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  • View in gallery

    Map showing the extent of the RAMS-ICLAMS domain at 4- and 1-km pixel resolutions and the area of analysis (dashed rectangle). The blue shaded area within the analysis domain corresponds to areal coverage of St. Vrain basin.

  • View in gallery

    Rainfall accumulation maps for the various rainfall products involved in the analysis. Note that the accumulation period spans from 0000 UTC 9 Sep to 2300 UTC 13 Sep 2013.

  • View in gallery

    The QQ plots between reference (Stage IV and RAMS-ICLAMS) rainfall and (a) Q3, (b) CMORPH, or (c) 3B42RT. Note that quantiles show the range between the 5th and 95th quantile, with 1% increment.

  • View in gallery

    Time series of basin-averaged rainfall obtained from original and adjusted products of (a) Q3, (b) CMORPH, and (c) 3B42RT. Time series corresponding to Stage IV and RAMS-ICLAMS are also shown for comparison. Note that results for 3B42RT are shown at 3-h time scale.

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Using High-Resolution Numerical Weather Forecasts to Improve Remotely Sensed Rainfall Estimates: The Case of the 2013 Colorado Flash Flood

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  • 1 Innovative Technologies Center S.A., Athens, Greece
  • | 2 Department of Physics, University of Athens, Athens, Greece
  • | 3 Department of Civil and Environmental Engineering, University of Connecticut, Storrs, Connecticut
  • | 4 Department of Physics, University of Athens, Athens, Greece
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Abstract

The September 2013 flash flood–triggering rainfall event in Colorado highlighted the strong underestimation of remote sensing techniques over mountainous terrain. In this work, the use of high-resolution rainfall forecasts for adjusting weather radar– [Multi-Radar Multi-Sensor (MRMS) quantitative precipitation estimation (Q3)] and satellite-based [CPC morphing technique (CMORPH) and TRMM 3B42RT] rainfall estimates is examined. Evaluation of the adjustment procedures is based on the NCEP Stage IV product. Results show that 1-km-grid-resolution rainfall forecasts provided by a numerical weather prediction model [Regional Atmospheric Modeling System and Integrated Community Limited Area Modeling System (RAMS-ICLAMS)] adequately captured total rainfall amounts during the event and could therefore be used to adjust biases in radar and satellite rainfall estimates. Two commonly used adjustment procedures according to 1) mean field bias and 2) probability density function matching are examined. Findings indicate that both procedures are successful in improving the original radar and satellite rainfall estimates, with the first method consistently providing the highest bias reduction while the second exhibits higher improvement in RMSE and correlation.

Corresponding author address: Efthymios I. Nikolopoulos, Department of Land, Environment, Agriculture and Forestry, University of Padua, Campus di Agripolis, Viale dell’Università 16, 35020 Legnaro PD, Italy. E-mail: efthymios.nikolopoulos@unipd.it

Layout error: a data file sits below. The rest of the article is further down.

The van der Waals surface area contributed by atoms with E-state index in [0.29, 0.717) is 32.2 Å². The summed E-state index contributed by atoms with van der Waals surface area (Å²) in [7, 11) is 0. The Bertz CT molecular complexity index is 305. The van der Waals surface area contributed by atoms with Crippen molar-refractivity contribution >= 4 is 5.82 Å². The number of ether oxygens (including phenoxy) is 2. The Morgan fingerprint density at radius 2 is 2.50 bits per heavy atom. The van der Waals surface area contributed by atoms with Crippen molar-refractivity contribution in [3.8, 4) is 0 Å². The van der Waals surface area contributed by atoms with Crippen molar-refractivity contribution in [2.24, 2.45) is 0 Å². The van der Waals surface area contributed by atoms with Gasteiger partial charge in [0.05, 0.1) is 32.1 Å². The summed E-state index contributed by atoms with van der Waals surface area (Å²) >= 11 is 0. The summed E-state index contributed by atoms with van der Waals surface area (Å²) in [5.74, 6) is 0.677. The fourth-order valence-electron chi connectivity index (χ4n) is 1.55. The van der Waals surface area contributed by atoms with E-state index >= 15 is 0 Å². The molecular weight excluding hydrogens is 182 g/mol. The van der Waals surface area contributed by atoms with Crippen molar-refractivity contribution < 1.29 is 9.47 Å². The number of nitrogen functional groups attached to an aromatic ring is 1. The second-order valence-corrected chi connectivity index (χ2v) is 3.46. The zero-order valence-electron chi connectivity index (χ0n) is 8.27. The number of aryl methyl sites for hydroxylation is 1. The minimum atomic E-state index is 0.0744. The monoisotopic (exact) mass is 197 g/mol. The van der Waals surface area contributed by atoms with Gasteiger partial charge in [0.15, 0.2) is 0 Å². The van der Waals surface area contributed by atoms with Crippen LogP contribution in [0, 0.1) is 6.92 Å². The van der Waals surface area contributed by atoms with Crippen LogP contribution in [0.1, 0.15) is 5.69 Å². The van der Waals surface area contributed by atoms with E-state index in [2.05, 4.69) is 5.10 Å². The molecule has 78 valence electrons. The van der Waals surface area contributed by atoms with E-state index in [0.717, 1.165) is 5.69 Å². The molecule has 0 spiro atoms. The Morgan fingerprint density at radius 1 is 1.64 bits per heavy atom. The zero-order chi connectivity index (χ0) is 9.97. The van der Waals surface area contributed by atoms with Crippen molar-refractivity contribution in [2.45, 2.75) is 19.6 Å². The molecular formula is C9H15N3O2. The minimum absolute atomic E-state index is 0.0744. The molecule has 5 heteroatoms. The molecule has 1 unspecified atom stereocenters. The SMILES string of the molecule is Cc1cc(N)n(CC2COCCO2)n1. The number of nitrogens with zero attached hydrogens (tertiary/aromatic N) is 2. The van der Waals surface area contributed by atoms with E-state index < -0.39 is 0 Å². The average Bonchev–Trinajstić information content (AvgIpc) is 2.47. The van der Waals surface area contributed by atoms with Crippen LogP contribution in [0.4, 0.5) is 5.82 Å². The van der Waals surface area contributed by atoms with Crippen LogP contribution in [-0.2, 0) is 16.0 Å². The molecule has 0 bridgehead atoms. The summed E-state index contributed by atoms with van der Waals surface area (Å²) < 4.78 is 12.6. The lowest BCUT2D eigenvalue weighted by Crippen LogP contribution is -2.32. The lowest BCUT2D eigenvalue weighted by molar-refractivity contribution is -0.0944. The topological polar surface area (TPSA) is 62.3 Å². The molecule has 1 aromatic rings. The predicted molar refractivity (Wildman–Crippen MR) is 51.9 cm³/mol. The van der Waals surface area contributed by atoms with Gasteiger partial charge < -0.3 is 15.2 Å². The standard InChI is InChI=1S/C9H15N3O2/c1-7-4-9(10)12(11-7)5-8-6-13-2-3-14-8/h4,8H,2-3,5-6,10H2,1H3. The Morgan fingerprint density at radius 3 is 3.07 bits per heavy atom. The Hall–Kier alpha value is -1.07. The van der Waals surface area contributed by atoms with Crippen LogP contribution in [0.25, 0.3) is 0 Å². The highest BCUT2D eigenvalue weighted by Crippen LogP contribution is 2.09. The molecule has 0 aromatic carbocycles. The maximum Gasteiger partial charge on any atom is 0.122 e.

Abstract

The September 2013 flash flood–triggering rainfall event in Colorado highlighted the strong underestimation of remote sensing techniques over mountainous terrain. In this work, the use of high-resolution rainfall forecasts for adjusting weather radar– [Multi-Radar Multi-Sensor (MRMS) quantitative precipitation estimation (Q3)] and satellite-based [CPC morphing technique (CMORPH) and TRMM 3B42RT] rainfall estimates is examined. Evaluation of the adjustment procedures is based on the NCEP Stage IV product. Results show that 1-km-grid-resolution rainfall forecasts provided by a numerical weather prediction model [Regional Atmospheric Modeling System and Integrated Community Limited Area Modeling System (RAMS-ICLAMS)] adequately captured total rainfall amounts during the event and could therefore be used to adjust biases in radar and satellite rainfall estimates. Two commonly used adjustment procedures according to 1) mean field bias and 2) probability density function matching are examined. Findings indicate that both procedures are successful in improving the original radar and satellite rainfall estimates, with the first method consistently providing the highest bias reduction while the second exhibits higher improvement in RMSE and correlation.

Corresponding author address: Efthymios I. Nikolopoulos, Department of Land, Environment, Agriculture and Forestry, University of Padua, Campus di Agripolis, Viale dell’Università 16, 35020 Legnaro PD, Italy. E-mail: efthymios.nikolopoulos@unipd.it

1. Introduction

Starting on 9 September 2013, a stationary low pressure system centered west of Colorado, resulting in high (>200 mm) rain accumulations that caused catastrophic flash floods along Colorado’s Front Range from Colorado Springs north to Fort Collins. According to U.S. Federal Emergency Management Agency reports, the flooding killed 10 people and destroyed 1882 structures, damaging at least 16 000 others.